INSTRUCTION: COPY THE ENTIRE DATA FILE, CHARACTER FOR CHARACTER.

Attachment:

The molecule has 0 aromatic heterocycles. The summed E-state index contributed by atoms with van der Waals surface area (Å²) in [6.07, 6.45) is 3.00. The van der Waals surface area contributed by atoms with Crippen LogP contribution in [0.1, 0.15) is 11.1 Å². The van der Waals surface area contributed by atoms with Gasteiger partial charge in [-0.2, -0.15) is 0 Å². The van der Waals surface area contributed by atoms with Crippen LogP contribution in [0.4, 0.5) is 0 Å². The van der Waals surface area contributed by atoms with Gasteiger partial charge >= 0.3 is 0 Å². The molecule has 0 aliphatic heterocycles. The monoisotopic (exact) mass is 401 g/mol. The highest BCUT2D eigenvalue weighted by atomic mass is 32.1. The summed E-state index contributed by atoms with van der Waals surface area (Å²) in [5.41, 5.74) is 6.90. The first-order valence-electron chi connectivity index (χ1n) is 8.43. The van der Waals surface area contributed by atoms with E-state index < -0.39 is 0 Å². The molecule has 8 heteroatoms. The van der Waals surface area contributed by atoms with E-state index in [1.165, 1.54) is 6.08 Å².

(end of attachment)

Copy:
The molecule has 0 aromatic heterocycles. The summed E-state index contributed by atoms with van der Waals surface area (Å²) in [6.07, 6.45) is 3.00. The van der Waals surface area contributed by atoms with Crippen LogP contribution in [0.1, 0.15) is 11.1 Å². The van der Waals surface area contributed by atoms with Gasteiger partial charge in [-0.2, -0.15) is 0 Å². The van der Waals surface area contributed by atoms with Crippen LogP contribution in [0.4, 0.5) is 0 Å². The van der Waals surface area contributed by atoms with Gasteiger partial charge >= 0.3 is 0 Å². The molecule has 0 aliphatic heterocycles. The monoisotopic (exact) mass is 401 g/mol. The highest BCUT2D eigenvalue weighted by atomic mass is 32.1. The summed E-state index contributed by atoms with van der Waals surface area (Å²) in [5.41, 5.74) is 6.90. The first-order valence-electron chi connectivity index (χ1n) is 8.43. The van der Waals surface area contributed by atoms with E-state index < -0.39 is 0 Å². The molecule has 8 heteroatoms. The van der Waals surface area contributed by atoms with E-state index in [1.165, 1.54) is 6.08 Å².